MHA’s Substance Use Disorder Prevention and Treatment Task Force (SUDPTTF) has issued new guidelines for prescription opioid management within hospitals hospital settings, including hospital owned/affiliated clinics or physician practices.
This is the second set of guidance materials that the MHA task force has issued to address the commonwealth’s opioid crisis; last year the task force issued opioid management guidelines for emergency departments. The new 19-page standards sent to MHA’s membership on Thursday, June 23 focus on provider-specific practices such as enhanced screening of patients, providing alternative non-opioid options, and developing comprehensive pain stewardship programs.
Some of the recommended guidance relating to hospital/organizational operations relate to closely monitoring opioid prescribing trends, developing internal policies to reduce the potential for opioid diversion, implementing Naloxone standing orders, using a common/template patient fact sheet informing patients of opioid risks, and working with residency and fellowship programs to ensure that the next generation of prescribers are well trained on limiting or finding alternatives to prescription opioids.
The SUDPTTF work group was chaired by Robert J. Roose, M.D., CMO and VP of addiction and recovery services for Sisters of Providence Health System, and John M. Connolly M.D., VP of medical management and chairman, department of anesthesia, Beth Israel Deaconess Hospital – Plymouth.
The guidelines were developed taking into account new provider requirements included in the new state opioid law (Chapter 52 of the Acts of 2016), and also integrating industry best practices. The task force also worked with provider associations – in particular the Massachusetts Medical Society – to ensure that the guidance conforms to current standards of practice.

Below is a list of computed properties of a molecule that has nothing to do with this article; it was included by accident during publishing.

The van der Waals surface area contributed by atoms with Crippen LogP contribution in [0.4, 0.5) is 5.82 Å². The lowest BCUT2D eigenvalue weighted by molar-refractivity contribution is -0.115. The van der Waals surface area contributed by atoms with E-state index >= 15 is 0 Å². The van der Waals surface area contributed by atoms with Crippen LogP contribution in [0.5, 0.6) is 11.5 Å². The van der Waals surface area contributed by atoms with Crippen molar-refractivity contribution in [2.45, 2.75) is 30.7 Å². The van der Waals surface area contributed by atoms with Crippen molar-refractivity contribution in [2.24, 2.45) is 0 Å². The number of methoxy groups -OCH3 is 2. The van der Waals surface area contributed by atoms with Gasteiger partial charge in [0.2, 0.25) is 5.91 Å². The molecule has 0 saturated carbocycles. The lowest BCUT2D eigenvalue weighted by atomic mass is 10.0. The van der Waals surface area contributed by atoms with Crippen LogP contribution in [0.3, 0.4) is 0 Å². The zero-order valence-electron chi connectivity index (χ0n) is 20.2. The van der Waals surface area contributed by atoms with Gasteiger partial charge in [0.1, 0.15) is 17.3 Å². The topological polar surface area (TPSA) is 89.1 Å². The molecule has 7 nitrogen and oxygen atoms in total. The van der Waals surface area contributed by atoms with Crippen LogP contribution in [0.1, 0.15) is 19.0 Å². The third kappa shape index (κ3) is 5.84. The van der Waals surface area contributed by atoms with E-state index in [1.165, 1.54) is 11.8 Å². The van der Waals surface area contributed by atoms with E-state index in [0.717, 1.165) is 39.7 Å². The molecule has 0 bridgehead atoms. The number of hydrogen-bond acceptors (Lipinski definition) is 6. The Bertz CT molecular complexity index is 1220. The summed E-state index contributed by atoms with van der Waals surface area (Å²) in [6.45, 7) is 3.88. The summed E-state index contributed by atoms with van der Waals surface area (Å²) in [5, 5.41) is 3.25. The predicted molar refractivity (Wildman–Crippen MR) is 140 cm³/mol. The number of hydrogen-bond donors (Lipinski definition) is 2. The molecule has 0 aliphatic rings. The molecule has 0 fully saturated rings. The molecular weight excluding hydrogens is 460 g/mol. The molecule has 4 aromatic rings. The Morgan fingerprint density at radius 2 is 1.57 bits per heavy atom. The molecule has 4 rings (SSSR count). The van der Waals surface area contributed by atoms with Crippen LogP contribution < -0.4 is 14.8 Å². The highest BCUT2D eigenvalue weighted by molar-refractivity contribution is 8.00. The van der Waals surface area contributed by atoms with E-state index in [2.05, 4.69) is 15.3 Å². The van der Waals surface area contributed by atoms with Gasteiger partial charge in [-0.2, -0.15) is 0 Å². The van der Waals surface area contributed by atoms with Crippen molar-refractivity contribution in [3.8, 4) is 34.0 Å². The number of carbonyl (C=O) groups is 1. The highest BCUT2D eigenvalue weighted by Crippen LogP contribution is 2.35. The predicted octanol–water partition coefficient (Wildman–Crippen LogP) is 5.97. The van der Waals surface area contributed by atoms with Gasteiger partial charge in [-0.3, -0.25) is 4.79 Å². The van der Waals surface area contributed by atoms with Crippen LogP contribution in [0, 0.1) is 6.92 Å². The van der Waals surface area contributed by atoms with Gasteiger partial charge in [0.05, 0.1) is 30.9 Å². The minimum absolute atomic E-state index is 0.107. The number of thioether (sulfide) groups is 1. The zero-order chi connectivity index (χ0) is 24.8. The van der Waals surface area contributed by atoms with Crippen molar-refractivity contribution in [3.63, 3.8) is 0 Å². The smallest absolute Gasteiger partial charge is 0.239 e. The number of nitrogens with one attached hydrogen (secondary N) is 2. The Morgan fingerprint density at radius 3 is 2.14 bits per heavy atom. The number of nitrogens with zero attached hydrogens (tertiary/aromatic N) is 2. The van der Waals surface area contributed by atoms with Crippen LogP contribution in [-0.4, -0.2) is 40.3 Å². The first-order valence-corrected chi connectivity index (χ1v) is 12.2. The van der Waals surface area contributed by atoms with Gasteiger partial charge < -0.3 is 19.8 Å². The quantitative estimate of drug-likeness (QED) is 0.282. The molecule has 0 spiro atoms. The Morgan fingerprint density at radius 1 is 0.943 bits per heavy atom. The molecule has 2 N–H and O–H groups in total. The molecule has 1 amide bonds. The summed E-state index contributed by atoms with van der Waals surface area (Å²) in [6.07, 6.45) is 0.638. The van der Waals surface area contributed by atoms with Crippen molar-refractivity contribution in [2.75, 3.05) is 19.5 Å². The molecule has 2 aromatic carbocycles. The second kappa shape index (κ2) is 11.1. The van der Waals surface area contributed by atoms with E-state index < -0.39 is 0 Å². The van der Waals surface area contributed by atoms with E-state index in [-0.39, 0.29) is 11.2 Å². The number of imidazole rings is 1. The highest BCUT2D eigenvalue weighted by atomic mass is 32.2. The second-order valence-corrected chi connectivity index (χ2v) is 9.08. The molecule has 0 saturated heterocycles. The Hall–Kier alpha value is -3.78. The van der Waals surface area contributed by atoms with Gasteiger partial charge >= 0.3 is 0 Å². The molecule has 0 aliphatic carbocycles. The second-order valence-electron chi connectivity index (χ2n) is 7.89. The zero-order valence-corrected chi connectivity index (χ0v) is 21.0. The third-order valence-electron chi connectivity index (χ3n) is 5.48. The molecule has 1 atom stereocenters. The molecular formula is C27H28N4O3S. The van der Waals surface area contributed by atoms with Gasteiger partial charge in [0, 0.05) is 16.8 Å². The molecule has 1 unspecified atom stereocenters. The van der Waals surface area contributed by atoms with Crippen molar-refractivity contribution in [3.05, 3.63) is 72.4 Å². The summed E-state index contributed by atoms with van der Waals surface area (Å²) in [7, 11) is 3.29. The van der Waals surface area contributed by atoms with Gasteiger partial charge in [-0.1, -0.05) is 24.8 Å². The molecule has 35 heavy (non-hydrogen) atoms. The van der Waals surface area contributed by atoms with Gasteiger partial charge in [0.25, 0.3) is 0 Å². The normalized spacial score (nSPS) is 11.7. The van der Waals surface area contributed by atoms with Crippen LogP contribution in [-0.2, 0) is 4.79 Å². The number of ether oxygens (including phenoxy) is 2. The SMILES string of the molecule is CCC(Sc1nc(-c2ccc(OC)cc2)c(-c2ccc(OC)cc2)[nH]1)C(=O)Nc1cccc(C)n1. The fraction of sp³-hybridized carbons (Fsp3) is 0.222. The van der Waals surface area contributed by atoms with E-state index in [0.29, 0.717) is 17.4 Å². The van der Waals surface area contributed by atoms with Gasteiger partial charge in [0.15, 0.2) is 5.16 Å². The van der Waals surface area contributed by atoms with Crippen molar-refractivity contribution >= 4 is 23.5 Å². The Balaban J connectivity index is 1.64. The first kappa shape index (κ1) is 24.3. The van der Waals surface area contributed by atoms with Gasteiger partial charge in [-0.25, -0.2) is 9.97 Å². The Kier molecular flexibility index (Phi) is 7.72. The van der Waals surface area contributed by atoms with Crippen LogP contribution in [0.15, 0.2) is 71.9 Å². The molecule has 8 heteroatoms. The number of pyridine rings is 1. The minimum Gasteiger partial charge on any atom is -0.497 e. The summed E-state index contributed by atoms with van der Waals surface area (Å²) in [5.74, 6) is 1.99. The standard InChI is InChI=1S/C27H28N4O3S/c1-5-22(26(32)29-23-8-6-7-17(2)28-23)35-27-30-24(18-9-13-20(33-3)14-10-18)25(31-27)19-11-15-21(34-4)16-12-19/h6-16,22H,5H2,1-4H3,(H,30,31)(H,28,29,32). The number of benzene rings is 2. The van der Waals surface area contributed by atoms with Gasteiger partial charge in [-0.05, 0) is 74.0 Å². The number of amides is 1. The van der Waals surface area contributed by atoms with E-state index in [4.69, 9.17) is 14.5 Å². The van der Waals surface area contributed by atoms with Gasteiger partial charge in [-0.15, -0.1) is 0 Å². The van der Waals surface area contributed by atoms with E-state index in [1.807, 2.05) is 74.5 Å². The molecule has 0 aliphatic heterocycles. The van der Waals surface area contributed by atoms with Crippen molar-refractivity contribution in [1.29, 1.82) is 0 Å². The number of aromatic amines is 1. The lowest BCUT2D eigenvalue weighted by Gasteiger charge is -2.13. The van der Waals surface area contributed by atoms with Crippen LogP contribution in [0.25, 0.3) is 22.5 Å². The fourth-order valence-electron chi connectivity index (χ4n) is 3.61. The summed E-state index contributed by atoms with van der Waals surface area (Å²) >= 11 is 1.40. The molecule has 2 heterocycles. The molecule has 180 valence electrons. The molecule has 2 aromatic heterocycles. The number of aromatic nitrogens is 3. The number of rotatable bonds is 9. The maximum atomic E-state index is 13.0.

“We’re asking every member hospital to sign a commitment document, agreeing to work with administrators, departments, and staff to identify and provide the resources necessary to implement the guidelines,” said MHA’s VP of Clinical Affairs Pat Noga, R.N.
In addition, the commitment document calls upon hospitals with residency and fellowship programs to adopt core competencies within their medical training programs for direct care specialties that prescribe opioid medications. The core competencies document was developed in coordination with the Massachusetts Medical Society, the Conference of Boston Teaching Hospitals, and the Massachusetts Department of Public Health.
“Hospitals are taking definitive, meaningful steps to combat the opioid crisis,” Noga said. “Every hospital with an ED has signed the commitment to implement our prescribing guidelines. Now we’re expanding the effort with guidance that can be applied to all hospital settings, including many clinics and affiliated physician practices. I believe that with every hospital signing the attached commitment, we will see not only improvements in the health and lives of our patients but the procurement of safer communities.”